The unnerving tale of Fosca, an ugly, sickly woman, and her love for a handsome but indifferent soldier who is involved with a married woman, PASSION is in many ways Stephen Sondheim's darkest, grimmest show. It is also, however, a moving tribute to the healing powers of love and arguably, his most ambitious work to date. This is no ordinary musical full of showstoppers that will leave the audience humming. Rather, this is a sinuous musical tapestry more suited to the kind of detailed psychological explorations Sondheim is famous for. The score most closely related to PASSION is Sondheim's own SWEENEY TODD. Both are tragic stories of lonely sociopaths whose obsessive behaviour brings about their own destruction as well as the ruin (or near ruin) of those around them.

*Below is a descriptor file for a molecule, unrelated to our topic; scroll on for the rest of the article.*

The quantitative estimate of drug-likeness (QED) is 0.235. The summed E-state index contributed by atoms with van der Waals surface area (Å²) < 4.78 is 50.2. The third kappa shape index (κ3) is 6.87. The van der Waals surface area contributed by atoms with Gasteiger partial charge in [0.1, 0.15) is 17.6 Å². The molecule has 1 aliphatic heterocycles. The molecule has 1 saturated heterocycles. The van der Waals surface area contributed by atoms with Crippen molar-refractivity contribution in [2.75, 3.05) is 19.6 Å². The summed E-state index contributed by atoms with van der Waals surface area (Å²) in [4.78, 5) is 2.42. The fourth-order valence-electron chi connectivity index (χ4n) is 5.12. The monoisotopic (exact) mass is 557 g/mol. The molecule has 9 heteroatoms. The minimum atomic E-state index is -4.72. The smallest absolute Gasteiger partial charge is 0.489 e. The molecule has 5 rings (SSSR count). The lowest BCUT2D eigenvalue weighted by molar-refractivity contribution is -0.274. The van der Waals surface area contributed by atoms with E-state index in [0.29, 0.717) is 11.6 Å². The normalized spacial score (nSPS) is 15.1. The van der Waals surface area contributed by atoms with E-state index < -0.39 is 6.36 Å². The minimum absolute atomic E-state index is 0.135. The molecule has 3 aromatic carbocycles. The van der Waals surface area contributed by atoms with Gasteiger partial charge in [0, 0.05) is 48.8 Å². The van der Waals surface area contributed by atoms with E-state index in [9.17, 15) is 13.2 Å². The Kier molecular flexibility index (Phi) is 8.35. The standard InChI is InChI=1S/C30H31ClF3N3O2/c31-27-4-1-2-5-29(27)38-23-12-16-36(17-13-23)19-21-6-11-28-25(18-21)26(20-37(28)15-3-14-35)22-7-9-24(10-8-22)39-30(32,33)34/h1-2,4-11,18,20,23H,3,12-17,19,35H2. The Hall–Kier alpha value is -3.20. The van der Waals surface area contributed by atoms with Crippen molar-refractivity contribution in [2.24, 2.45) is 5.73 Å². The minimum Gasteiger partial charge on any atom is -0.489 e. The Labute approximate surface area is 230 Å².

The score features lush orchestration by Sondheim's longtime collaborator, Jonathan Tunick. This original cast album, however, adds twenty-six extra strings to the fifteen-piece orchestra originally used for the Broadway production. This gives the music a greater visceral strength, and musical soliloquies such as "I Read" and the show's centerpiece, "I Wish I Could Forget You," a surging, soaring quality that underscores Fosca's anguish and desire to transcend her limitations.